Vermont is the first US state to mandate labels on foods produced using genetic engineering.
Under a law signed by Vermont governor Peter Shumlin on 8 May, labels must be in place on food sold in Vermont by July 2016.
“We have a right to know what’s in the food we buy,” said Shumlin during the signing, as attendees noshed on free Ben and Jerry’s ice cream. “I am proud that we’re leading the way in the United States to require labeling of genetically engineered food.”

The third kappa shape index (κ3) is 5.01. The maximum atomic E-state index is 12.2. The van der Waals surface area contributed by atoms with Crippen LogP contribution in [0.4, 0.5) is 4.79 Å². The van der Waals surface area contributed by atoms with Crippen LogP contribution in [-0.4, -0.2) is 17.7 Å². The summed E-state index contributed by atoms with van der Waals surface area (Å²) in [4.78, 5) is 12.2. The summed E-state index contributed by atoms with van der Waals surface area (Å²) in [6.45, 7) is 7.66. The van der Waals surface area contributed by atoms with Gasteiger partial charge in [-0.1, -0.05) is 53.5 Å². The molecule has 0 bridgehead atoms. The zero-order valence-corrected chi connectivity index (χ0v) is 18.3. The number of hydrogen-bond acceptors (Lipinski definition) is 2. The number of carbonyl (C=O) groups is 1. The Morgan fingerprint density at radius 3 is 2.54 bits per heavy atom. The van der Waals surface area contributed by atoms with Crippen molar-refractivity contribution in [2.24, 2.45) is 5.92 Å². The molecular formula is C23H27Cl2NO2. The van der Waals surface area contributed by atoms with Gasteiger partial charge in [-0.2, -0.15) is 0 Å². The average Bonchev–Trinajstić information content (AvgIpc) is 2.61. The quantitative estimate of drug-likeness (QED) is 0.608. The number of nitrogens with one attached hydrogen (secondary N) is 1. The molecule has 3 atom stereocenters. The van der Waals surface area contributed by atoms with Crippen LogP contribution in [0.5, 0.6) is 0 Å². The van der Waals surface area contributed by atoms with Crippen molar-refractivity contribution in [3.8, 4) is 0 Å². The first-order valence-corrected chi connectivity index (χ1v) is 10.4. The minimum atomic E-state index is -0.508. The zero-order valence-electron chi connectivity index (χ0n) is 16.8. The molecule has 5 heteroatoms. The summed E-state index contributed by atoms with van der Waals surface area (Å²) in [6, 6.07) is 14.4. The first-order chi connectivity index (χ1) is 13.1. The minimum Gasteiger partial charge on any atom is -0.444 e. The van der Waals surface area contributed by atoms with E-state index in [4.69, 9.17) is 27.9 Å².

A host of other states are contemplating similar legislation. But even as consumer activists celebrated Vermont’s label law, the Grocery Manufacturers Association, a food-industry group based in Washington DC, pledged to file a lawsuit in federal court with the intention of overturning the law. And last month, Congressman Mike Pompeo (Republican, Kansas) introduced the Safe and Accurate Food Labeling Act of 2014 in the US House of Representatives, a bill that allows requirements for labelling of genetically engineered food only when that food differs substantially in make-up from non-engineered counterparts. “The use of bioengineering does not, in itself, constitute a material difference,” the bill states.